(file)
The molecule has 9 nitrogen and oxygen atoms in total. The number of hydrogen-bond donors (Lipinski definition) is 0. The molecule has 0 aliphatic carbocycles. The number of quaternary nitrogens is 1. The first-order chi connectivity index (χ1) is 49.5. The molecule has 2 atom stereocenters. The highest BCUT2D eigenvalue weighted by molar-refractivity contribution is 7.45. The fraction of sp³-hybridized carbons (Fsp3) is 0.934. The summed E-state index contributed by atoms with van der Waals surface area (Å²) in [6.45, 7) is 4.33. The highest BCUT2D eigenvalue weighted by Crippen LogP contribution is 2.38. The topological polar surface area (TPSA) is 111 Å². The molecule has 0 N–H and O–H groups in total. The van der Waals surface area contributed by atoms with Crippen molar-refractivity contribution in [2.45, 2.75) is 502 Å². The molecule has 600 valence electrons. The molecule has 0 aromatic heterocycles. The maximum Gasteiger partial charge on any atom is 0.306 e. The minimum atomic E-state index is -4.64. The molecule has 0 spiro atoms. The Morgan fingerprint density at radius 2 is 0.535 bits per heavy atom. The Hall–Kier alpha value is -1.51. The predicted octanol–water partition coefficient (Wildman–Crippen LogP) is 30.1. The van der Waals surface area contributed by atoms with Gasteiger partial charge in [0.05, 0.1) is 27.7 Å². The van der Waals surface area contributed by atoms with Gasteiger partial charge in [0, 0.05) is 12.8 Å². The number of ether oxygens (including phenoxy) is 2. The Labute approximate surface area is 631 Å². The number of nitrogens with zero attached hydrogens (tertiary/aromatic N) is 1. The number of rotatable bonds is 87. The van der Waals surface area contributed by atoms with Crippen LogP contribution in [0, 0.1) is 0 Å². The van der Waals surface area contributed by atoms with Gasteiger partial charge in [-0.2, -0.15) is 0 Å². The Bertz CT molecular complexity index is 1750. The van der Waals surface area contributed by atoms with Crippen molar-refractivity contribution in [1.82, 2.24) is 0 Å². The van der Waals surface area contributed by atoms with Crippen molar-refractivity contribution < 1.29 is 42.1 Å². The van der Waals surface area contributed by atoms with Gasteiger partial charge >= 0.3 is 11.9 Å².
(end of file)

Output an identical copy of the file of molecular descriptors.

The molecule has 9 nitrogen and oxygen atoms in total. The number of hydrogen-bond donors (Lipinski definition) is 0. The molecule has 0 aliphatic carbocycles. The number of quaternary nitrogens is 1. The first-order chi connectivity index (χ1) is 49.5. The molecule has 2 atom stereocenters. The highest BCUT2D eigenvalue weighted by molar-refractivity contribution is 7.45. The fraction of sp³-hybridized carbons (Fsp3) is 0.934. The summed E-state index contributed by atoms with van der Waals surface area (Å²) in [6.45, 7) is 4.33. The highest BCUT2D eigenvalue weighted by Crippen LogP contribution is 2.38. The topological polar surface area (TPSA) is 111 Å². The molecule has 0 N–H and O–H groups in total. The van der Waals surface area contributed by atoms with Crippen molar-refractivity contribution in [2.45, 2.75) is 502 Å². The molecule has 600 valence electrons. The molecule has 0 aromatic heterocycles. The maximum Gasteiger partial charge on any atom is 0.306 e. The minimum atomic E-state index is -4.64. The molecule has 0 spiro atoms. The Morgan fingerprint density at radius 2 is 0.535 bits per heavy atom. The Hall–Kier alpha value is -1.51. The predicted octanol–water partition coefficient (Wildman–Crippen LogP) is 30.1. The van der Waals surface area contributed by atoms with Gasteiger partial charge in [0.05, 0.1) is 27.7 Å². The van der Waals surface area contributed by atoms with Gasteiger partial charge in [0, 0.05) is 12.8 Å². The number of ether oxygens (including phenoxy) is 2. The Labute approximate surface area is 631 Å². The number of nitrogens with zero attached hydrogens (tertiary/aromatic N) is 1. The number of rotatable bonds is 87. The van der Waals surface area contributed by atoms with Crippen LogP contribution in [0, 0.1) is 0 Å². The van der Waals surface area contributed by atoms with Gasteiger partial charge in [-0.2, -0.15) is 0 Å². The Bertz CT molecular complexity index is 1750. The van der Waals surface area contributed by atoms with Crippen molar-refractivity contribution in [1.82, 2.24) is 0 Å². The van der Waals surface area contributed by atoms with Crippen molar-refractivity contribution < 1.29 is 42.1 Å². The van der Waals surface area contributed by atoms with Gasteiger partial charge >= 0.3 is 11.9 Å².